The Capitol Police and Florida law enforcement are investigating a threat against Sen. Marco Rubio (R-Fla.).
Capitol Polices spokeswoman Lt. Kimberly Schneider told Roll Call that “we are working with local law enforcement in Miami,” where Rubio has a home.
“USCP currently has an active opening investigation re: the report of a threat against Sen. Rubio,” Schneider continued in an emailed statement.
The Miami Herald first reported that Rubio had been threatened, but no information has been provided as to the nature of the threat and the extent to which Rubio is receiving additional security protection.
The Herald reported Tuesday evening that a “uniformed cruiser” was parked outside Rubio’s Miami residence and that he was “likely” to have security “with or near him” during his visit to the Brookings Institution today.
Schneider would not confirm what steps are being taken to make sure Rubio has adequate protection, saying simply that “we don’t discuss the security of Members of Congress.”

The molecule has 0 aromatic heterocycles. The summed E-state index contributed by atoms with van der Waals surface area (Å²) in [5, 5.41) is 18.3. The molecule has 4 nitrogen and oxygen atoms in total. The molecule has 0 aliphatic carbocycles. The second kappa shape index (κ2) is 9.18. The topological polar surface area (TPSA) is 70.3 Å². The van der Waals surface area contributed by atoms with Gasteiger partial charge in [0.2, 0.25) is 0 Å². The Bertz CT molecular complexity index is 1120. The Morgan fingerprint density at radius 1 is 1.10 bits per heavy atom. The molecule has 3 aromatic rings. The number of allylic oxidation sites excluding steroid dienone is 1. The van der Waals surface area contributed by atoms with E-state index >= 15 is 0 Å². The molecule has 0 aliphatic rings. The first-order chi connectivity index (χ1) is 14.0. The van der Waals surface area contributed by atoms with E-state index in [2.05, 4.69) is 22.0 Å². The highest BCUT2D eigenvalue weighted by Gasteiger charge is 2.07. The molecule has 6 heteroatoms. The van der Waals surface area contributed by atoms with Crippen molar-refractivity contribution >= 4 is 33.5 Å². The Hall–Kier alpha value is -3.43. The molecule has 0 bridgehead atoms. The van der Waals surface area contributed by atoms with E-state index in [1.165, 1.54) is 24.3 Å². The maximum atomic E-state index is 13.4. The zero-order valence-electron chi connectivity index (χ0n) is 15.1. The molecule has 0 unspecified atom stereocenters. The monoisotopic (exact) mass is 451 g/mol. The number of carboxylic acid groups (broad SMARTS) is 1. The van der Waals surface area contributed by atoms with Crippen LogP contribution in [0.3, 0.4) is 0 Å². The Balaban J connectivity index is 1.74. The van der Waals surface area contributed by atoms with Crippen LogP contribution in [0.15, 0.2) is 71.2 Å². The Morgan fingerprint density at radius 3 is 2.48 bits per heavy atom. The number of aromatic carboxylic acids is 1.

There have been a number of threats made against lawmakers over the past several months, including a rash of threatening letters and “suspicious powder” mailed to most Senators at their state and Capitol Hill offices. The substances all turned out to be harmless and an individual in the Pacific Northwest was apprehended.
Individual lawmakers have also been targets during the past several months in isolated incidents, including Rep. Bobby Schilling (R-Ill.) and House Majority Leader Eric Cantor (R-Va.).
Rubio spokesman Alex Burgos said the office was referring all inquiries on the matter to the Capitol Police and would not comment on the incident.
Terri Henderson, 6, center, whose mother is El Salvador, attends a rally with members of Congress at Union Station's Columbus Circle to announce the Restore Opportunity, Strengthen, and Improve the Economy (ROSIE) Act on July 29, 2014. The legislation provides incentives for government contractors to pay a living wage and other benefits that would help low-income workers.